Which generation will drive the next real estate market boom?
- Generation Y (58%, 36 Votes)
- Baby Boomers (42%, 26 Votes)
Total Voters: 62
New construction starts have been trending down ever since the housing bubble burst. With plenty of excess inventory on the market, bona fide real estate owned properties (REOs) and shadow inventory alike, there have not been any obvious signals of a potential rebound in the short term. [For more information on California construction starts, see the August 2011 first tuesday Market Chart, CA single- and multi-family housing starts.]
However, some niche markets in the real estate industry are showing promise. The most populous generation in the U.S. is approaching its collective golden years and will soon require senior housing, both of the retirement community environment and the assisted-living variety. The Baby Boomers represent a vast demand pool with specific real estate needs and desires, which must be satisfied somehow. [For more information on how the Baby Boomers affect the California real estate market, see the July 2011 first tuesday article, From the city to suburbia then back.]
Construction of retirement communities and assisted-living facilities in the U.S. fell-off dramatically when the market crumbled in 2008. At the zenith of the Millennium Boom, a glut of retirement and assisted-living housing saturated the market, but it was built too early to satisfy a still-latent demand.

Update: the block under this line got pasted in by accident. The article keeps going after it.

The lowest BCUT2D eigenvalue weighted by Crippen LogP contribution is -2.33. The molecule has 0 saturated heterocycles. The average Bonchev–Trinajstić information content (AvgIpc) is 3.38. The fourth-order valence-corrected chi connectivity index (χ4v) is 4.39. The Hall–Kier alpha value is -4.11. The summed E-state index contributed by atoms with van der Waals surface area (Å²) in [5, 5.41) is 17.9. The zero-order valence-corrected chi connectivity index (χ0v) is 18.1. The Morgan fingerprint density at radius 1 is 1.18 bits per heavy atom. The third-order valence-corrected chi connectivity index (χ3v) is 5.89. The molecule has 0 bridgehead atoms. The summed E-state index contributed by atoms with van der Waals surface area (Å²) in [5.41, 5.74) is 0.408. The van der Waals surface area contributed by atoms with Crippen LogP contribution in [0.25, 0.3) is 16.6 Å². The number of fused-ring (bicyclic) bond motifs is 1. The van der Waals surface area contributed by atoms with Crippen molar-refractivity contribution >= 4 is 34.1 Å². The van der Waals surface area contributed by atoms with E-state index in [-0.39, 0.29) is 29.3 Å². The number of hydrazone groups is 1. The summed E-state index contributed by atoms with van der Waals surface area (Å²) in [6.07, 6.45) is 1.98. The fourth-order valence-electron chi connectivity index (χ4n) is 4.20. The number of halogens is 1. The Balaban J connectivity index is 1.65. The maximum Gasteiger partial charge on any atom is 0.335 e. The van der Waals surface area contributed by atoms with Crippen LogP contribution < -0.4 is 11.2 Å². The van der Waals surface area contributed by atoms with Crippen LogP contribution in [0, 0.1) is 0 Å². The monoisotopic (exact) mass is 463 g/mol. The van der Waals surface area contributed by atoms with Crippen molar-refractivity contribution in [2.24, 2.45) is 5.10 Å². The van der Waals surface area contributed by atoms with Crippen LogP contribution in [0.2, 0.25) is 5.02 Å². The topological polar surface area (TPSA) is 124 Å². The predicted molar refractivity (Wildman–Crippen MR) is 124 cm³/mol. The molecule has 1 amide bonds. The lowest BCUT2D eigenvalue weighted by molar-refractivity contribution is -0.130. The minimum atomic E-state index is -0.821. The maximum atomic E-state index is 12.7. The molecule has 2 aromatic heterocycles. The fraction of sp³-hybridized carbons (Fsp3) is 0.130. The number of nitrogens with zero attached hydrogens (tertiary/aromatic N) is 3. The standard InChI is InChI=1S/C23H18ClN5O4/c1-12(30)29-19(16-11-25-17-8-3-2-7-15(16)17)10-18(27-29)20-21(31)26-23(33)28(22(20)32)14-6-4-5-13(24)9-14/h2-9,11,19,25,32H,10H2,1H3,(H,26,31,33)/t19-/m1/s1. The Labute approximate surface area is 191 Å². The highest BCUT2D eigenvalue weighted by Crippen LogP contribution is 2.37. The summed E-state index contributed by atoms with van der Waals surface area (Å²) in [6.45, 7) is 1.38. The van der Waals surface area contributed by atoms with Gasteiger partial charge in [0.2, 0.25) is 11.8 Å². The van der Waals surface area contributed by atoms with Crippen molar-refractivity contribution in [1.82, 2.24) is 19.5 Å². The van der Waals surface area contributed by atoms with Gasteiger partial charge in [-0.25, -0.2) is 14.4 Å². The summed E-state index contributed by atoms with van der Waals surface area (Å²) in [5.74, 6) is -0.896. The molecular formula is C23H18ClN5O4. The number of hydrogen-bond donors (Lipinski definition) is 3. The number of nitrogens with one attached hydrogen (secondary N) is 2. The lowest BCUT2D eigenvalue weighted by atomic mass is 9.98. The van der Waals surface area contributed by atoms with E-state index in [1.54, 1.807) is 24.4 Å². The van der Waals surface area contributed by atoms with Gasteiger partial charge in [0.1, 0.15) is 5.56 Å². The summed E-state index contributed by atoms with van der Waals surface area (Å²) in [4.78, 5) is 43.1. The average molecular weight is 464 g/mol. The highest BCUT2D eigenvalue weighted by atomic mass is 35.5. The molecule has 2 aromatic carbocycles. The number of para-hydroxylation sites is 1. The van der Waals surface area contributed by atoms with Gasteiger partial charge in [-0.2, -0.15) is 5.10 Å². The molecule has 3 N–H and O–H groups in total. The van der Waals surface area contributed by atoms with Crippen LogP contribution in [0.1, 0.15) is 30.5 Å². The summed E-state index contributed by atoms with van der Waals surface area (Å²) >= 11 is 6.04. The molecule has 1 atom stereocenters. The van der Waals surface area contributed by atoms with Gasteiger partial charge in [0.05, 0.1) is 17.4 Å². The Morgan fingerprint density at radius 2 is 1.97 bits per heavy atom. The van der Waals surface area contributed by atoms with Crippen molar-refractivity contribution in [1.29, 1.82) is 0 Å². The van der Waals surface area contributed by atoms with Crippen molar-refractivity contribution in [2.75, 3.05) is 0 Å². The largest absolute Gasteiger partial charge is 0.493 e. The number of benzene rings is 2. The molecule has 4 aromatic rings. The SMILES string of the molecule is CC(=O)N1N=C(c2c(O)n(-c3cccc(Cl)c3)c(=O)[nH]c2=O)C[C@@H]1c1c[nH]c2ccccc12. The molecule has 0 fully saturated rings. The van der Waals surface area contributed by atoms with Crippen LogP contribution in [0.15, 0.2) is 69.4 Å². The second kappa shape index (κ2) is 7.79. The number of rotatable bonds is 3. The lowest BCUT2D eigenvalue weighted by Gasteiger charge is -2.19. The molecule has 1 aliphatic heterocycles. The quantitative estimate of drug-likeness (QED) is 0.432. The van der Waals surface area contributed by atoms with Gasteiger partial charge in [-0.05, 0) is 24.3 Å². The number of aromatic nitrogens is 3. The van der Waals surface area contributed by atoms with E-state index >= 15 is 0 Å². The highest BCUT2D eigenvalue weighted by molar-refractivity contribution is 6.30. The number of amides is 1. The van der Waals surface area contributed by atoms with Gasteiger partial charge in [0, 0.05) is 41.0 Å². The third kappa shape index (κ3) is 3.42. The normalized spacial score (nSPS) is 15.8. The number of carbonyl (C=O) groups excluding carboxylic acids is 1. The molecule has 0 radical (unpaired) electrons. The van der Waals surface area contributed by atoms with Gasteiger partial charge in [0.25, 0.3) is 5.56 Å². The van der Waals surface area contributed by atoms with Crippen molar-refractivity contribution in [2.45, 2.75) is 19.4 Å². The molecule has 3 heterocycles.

The demand for senior-living facilities cannot, however, lay dormant for long. Such demand is expected to redouble over the next two decades as the Baby Boomers bid farewell to their 15- to 25-year-old suburban single family residences (SFRs) and seek refuge in the safer, maintenance-free environs offered by common interest developments (CIDs), retirement communities and assisted care facilities.
first tuesday take: Most Baby Boomers now live in the suburbs, as they inhabited the promised land en masse following WWII. As the Baby Boomers age and retire, many will relocate to live in smaller, more efficient spaces with enhanced amenities closer to urban centers. As populations age, their demand for housing changes. [For more information on Baby Boomers’ demand for housing, see the September 2011 first tuesday article, Boomers will always be homeowners.]
What the Boomers want in retirement does not currently exist. Builders will have to find centrally located, under-improved parcels and build for this contingent. But many barriers still exist between builders and new projects. ‘50s-era height and density restrictions show no signs of abatement. Worse, construction lending is still tight to non-existent and excess housing inventory will remain an inconvenient interference well into 2016.
But that is the beauty of niche markets in the real estate industry — novel demand insists on innovation and rewards risk takers. City councils will soon be under pressure to get their zoning ordinances updated so the demand for intercity multifamily projects can be fulfilled. NIMBYs will complain, but with employment a long-term issue, the builders will most likely prevail.
re: “Some Builders Are Ready for the Wave of Seniors” from the Los Angeles Times